mentor sponsor

Do you need a mentor, a sponsor – or both?

Do you know the difference between mentors and sponsors? Don’t worry, most people don’t. They’re both super important and have the same aim—to support you in achieving your goals. So we’ve designed a guide to help you identify and define your mentors and sponsors.

What’s the difference?

A mentor can provide guidance, support and space for you to think. They can give an outside perspective and honest feedback.

Sponsors are potentially some of the most valuable people in your professional network because they are prepared to put their own reputation on the line by putting you forward for an opportunity. You won’t always know who they are because you don’t ask someone to be your sponsor, but they will advocate for you behind the scenes. Sometimes, they see the potential in you before you see it in yourself!


  • Listen
  • Guide
  • Support the needs of mentees


  • Personally invest in the success of the individual
  • Champion and promote their mentees through increased visibility
  • Advocate for and expose mentees to opportunities

As workplace issues expert Sylvia Ann Hewlett says

“Mentoring is a gift. A sponsor, on the other hand, is more transactional … a senior person is not going to go out of their way unless you have proven your worth.”

There are many ways to get a mentor. Most companies have programs you can access or there are various external mentor programs you can sign up to. The most successful relationships are ones that you potentially know or have a friendship with first. It’s difficult to ask someone to be your mentor if they don’t know you, because a mentorship needs to be about connection, chemistry, and trust.

Here are our tips:

To find a mentor

  1. Be clear on why you want a mentor. This is critical from the outset because your mentor will be giving up a lot of their precious time to help and work with you. Be specific and don’t be afraid to only have one or two things on your list, and the more specific the better. Remember, some of the best relationships are those where the mentor learns something too.
  2. Find someone you respect and research them. Spend time researching and looking at who you respect and admire. Don’t be afraid to choose someone with a different perspective. Think about people who will challenge your thinking. Who do you already know? Make sure whoever you identify is similar in some ways to yourself from a values and brand perspective. And do not choose someone who has flaws you don’t respect. You will just end up getting frustrated and it will be a waste of time.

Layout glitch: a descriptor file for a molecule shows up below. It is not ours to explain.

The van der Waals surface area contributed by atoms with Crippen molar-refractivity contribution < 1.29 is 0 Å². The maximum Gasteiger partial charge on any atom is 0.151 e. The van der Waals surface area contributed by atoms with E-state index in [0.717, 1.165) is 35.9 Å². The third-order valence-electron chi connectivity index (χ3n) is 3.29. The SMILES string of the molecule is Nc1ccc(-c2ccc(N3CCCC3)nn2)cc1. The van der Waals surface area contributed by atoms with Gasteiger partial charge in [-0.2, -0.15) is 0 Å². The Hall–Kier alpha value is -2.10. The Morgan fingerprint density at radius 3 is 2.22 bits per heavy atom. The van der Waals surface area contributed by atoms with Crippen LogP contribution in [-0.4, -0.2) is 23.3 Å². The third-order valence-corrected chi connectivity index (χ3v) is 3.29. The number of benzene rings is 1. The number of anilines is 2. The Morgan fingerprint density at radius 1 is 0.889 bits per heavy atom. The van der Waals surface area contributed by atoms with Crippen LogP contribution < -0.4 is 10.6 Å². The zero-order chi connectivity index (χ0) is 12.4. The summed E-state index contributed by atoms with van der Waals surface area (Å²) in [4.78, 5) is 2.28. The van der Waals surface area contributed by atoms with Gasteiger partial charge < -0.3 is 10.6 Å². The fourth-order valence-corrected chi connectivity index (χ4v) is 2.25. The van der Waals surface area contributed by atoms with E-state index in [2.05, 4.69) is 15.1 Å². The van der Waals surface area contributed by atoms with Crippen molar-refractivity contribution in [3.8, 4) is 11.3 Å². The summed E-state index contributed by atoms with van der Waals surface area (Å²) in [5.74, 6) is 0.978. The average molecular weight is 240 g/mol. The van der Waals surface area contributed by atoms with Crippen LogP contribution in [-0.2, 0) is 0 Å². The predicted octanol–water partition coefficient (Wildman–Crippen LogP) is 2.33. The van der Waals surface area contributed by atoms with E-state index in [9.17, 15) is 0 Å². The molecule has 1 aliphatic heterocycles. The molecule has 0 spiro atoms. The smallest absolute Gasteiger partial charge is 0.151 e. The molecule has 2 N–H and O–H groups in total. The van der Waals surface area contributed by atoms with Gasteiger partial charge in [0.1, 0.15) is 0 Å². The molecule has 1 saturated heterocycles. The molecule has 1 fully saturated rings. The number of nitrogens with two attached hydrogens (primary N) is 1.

3. Check them out on LinkedIn—what is their brand like? How active are they? What are their strengths and weaknesses? Do you align with their values?
  4. Take the lead … ask!

Before you ask them to be your mentor, we suggest asking for an informal coffee first to get to know them a little better. Like an interview, you’ll know in the first few minutes if you align. Think about some questions to help get the conversation started. If it’s going well, then don’t be afraid to formally ask them to be your mentor. You want to leave the first meeting feeling inspired and better about yourself. That is key. Mentors should inspire you.

To attract sponsors

An article from The Broad Experience blog, ‘Sponsorship vs Mentorship, And The Way Women See Work Relationships’, points out women often get overlooked by sponsors because they don’t use their work relationships in the way some men do. Remember, you don’t ask for sponsors, so here are some tips to attract them:

  1. Performance: You must consistently perform in your organisation. Sponsors won’t advocate for you unless you’re seen as a high performer.
  2. Network: Take advantage of opportunities and put yourself out there. Go to events, invited sessions and spend time managing your brand on LinkedIn.
  3. Promote your achievements: Not in the chest beating sense, but don’t be afraid to talk about your achievements or what you are proud of. People need to know what you are up to.
  4. Build trust: Sponsors want employees that they can trust to build up loyalty with colleagues.
  5. Be clear on what you want: Know where you want to go and make sure this is outlined in your development plan. Make sure your manager is clear on your aspirations and future goals.
  6. Turn mentors into sponsors: If you have some great mentors, think about the opportunity for them to become sponsors. Of course, you don’t ask them but over time, this is an opportunity through proving yourself and performing.

Having an effective sponsor and mentor can change your career. But having a great one can change your life.

This article was originally published by Circle In, and authored by Jodi Geddes.

LOGO Circle In Kate Pollard and Jodi Geddes are Co-founders of Circle In. Circle In supports working mothers through their parental leave and return to work journeys, with a range of online materials, resources and real stories. In addition, they work with like-minded employers to develop best practice parental leave programs.





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Posted by Jade Collins - Femeconomy Director

Jade Collins has 20 years’ global experience in corporate executive Human Resources and management consulting roles in the Mining, Energy and Aerospace industries, leading large scale, complex multi-million-dollar change management programs. Jade finds the combination of her HR, Psychology and MBA qualifications and her leadership experience is invaluable for increasing gender equality in leadership across industries. Jade was a member of the Queensland Government's Strategic Advisory Group for the Toward Gender Parity: Women on Boards Initiative and the 2019 CQU Alumni of the Year for Social Impact for her work with Femeconomy.